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While you were sleeping: US banks deliver

Friday 20th January 2012

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Better-than-expected results from more US banks and solid demand for French and Spanish debt underpinned expectations that the outlook for growth in the global economy and corporate profits is improving.

Fourth-quarter results by Bank of America and Morgan Stanley surpassed expectations, a day after Goldman Sachs Group's earnings bettered forecasts too.

In early afternoon trading in New York, the Dow Jones Industrial Average rose 0.16 percent, the Standard & Poor's 500 Index gained 0.39 percent and the Nasdaq Composite Index advanced 0.75 percent.

"There has been some relief that financials might be along for the ride,” Brian Jacobsen, chief portfolio strategist at Wells Fargo Advantage Funds in Menomonee Falls, Wisconsin, told Bloomberg.  “A lot of the pessimism has been baked into the cake. We’re more likely to see positive surprises.”

Investors are closely watching the tech companies reporting results after the close of trading today including Google, International Business Machines, Intel and Microsoft. EBay reported solid earnings after yesterday's close.

In Europe, the Stoxx 600 Index ended the session with a 1.2 percent gain. Here, financial stocks also had a good day. Shares of Commerzbank jumped 15 percent after the company outlined measures to bolster capital.

Meanwhile, debt sales by cash-strapped European Union nations continued to garner healthy demand, pushing borrowing costs lower. France and Spain, who each had their credit ratings cut by Standard & Poor's last week, auctioned debt.

France sold 7.97 billion euros of notes, just short of its maximum target, with the average yield on the benchmark two-year notes sliding to 1.05 percent from 1.58 percent in October, according to Bloomberg, while Spain sold 6.61 billion euros in bonds maturing in 2022, 2019 and 2016, more than its maximum target of 4.5 billion euros. It issued debt due 2022 at an average of 5.403 percent, down from 6.975 percent in November.

“Investors all heave a sigh of relief as the bond auctions are taking a successful course,” Peter Braendle, who helps manage US$60 billion at Swisscanto Asset Management in Zurich, told Bloomberg. “The market has developed rather pleasingly, despite France’s downgrade.”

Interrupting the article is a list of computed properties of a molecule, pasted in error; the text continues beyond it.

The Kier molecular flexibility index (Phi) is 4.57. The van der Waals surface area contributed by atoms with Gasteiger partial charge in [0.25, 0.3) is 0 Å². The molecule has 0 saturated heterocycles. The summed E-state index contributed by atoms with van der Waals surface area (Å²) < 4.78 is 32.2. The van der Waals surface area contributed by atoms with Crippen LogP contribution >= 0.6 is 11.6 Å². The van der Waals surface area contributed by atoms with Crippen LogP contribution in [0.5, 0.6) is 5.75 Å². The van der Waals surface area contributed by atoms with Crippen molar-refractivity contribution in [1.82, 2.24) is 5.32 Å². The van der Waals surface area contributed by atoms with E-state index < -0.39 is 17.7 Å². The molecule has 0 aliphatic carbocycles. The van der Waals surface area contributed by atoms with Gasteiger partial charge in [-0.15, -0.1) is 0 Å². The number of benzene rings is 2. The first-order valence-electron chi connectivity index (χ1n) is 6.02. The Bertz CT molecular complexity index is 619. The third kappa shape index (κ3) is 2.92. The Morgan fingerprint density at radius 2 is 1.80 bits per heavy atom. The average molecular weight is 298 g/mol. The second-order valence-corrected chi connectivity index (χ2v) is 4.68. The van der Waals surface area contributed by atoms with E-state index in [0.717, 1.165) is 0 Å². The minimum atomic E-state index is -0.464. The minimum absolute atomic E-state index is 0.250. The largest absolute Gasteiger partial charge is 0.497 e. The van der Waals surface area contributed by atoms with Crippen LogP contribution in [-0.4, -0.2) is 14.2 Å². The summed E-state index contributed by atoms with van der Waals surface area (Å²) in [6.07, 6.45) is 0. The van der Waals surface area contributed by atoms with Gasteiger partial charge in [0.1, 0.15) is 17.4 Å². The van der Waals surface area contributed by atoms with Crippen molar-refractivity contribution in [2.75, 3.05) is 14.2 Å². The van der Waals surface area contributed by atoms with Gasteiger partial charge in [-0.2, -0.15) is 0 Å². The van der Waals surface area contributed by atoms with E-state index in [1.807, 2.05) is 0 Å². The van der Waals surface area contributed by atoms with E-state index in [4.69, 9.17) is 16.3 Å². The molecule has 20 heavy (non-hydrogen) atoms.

There's little doubt that Europe's fiscal crisis is weighing on the global economy, though few expect major troubles ahead. Talks continue in Greece with the nation's major private creditors.

The world economy will lose momentum in 2012 but it will keep moving in the right direction, according to Reuters polls of about 600 economists. A Reuters poll that covers all of the top 20 developed and emerging economies, as well as some others in Asia, suggests global economic growth will slow to about 3.3 percent this year from an estimated 3.7 percent in 2011.

"We're fairly optimistic on the US, and we're in the soft-landing rather than the hard-landing camp for China," Investec economist Victoria Cadman, whose forecast for global growth in the high-three percent range is slightly more optimistic than the consensus, told Reuters. "[That's] notwithstanding the huge risks that the euro crisis poses if a more disorderly fallout results."

Data released today underpinned the optimism that the world's largest economy keeps slowly but surely gathering momentum. The number of Americans filing for new jobless benefits fell to a near four-year low last week and factory activity in the Mid-Atlantic increased. Even so, new home building dropped in December, reminding investors that the American real estate market is still struggling.

To be sure, some investors see enough reason to remain cautious.

"No question we've seen some encouraging news with earnings and Europe, but the question is whether we're getting ahead of fundamentals," Bruce McCain, chief investment strategist at Key Private Bank in Cleveland, Ohio, told Reuters.

"Clearly things have improved, but it remains to be seen if there really has been a turn, or if this is just a January thaw ahead of more winter storms," he said. "There are still a lot of parts of the world with significant problems and concerning trends."


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